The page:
Fall Doesn't Need To Be The End Of Your Flowers: How To Have Flowers All Year Long
If you're dreading the end of summer because you know you're flowers are going to stop blooming, you can stop dreading. The coming cooler weather doesn't mean that you need to say goodbye to the flowers in your yard. In fact, with the right care, you can enjoy beautiful blossoms all year long. It doesn't require much work either. Here are four simple methods you can follow to enjoy your flowers much longer.
Give Them the Proper Nutrients
When it comes to your blossoming plants, the most important things you can provide them with are water and sunlight. However, that's not all they're going to need if they're going to bloom past the summer. You'll also need to provide them with plenty of fertilizer designed specifically for blossoming plants. The three most important nutrients for blossoming plants include nitrogen, potassium, and phosphorus. Your plants will need those nutrients for proper photosynthesis, and blossom production.
Take Care of Weekly Dead-Heading
If you allow your flowers to remain the plants until they're well past dead, you could be shortening the blooming season. Allowing dead flowers to remain on the plant speeds up seed production, and slows down blossom production. To keep your plants blossoming longer, you should be removing the blossoms as soon as they begin to wither. This is a process known as dead-heading, and will help slow down seed production so that your plants will blossom longer. If you want to harvest the seeds from the withered blossoms, simply set them aside until they dry and then carefully remove the seeds. You'll be able to plant them in the garden whenever you want.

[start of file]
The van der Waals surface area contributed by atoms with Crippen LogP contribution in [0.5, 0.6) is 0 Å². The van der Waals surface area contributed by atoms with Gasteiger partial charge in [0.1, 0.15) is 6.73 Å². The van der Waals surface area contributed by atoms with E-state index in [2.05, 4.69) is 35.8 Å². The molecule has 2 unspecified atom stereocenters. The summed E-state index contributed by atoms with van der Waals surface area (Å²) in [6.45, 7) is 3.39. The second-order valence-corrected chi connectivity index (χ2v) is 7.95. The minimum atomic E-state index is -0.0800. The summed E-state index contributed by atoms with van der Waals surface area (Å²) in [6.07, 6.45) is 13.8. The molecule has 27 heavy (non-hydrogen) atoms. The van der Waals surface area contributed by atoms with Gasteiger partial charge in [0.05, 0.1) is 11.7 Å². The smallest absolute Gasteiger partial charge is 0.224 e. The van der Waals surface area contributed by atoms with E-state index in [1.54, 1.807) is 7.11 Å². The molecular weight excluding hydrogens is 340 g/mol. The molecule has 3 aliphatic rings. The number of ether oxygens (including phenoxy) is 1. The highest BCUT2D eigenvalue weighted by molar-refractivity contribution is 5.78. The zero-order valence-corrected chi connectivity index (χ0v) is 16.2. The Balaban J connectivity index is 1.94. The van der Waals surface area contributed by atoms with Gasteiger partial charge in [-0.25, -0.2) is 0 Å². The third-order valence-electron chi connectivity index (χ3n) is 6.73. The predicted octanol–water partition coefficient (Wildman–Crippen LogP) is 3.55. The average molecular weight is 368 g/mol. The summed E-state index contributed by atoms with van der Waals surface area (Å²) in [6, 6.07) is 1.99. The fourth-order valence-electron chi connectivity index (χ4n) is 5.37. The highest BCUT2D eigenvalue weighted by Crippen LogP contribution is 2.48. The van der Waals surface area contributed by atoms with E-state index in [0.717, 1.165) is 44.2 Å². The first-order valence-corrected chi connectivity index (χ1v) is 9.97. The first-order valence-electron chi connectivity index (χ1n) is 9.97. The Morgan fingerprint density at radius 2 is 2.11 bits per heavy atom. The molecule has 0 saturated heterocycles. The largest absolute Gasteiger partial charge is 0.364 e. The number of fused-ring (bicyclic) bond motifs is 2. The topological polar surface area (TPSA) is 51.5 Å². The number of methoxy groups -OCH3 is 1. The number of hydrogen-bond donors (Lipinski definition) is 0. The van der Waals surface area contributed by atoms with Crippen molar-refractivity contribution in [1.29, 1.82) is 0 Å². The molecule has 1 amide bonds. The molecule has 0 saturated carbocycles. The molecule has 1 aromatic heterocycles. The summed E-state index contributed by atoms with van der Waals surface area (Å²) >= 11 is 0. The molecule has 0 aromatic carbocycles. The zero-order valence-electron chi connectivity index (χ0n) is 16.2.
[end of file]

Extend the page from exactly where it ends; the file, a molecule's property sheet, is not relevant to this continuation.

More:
Know Your Perennials
When it comes to perennials, they're not all the some, especially when it comes to their blossoming cycles. Some perennials have blooming cycles that last up to about 4 months, while others have blooming cycles that only last about 3 weeks. To make sure you get a colorful garden all year through, choose a combination of blooming cycles. Once one group of perennials begin to die out, trim them back so they'll be strong for the next growth cycle.
Don't Forget Your Potted Flowers
If you've got potted plants, you'll want to provide special care for them as well, especially when it comes to their roots. You might not realize this, but if the roots get bound, your plants will stop producing blossoms. You can help keep your potted plants healthy by checking their roots about once a month. Carefully remove them from their pots by grasping the top of the plant and removing the pot. If the roots are white and the soil is moist, your plants are healthy. However, if the roots are turning yellow, it's time to move your plant to a larger pot.
Don't settle for a flowerless garden just because summer is almost over. Use the tips provided here to keep your plants blooming longer. For more information, contact a business such as Wild Geese Gardens.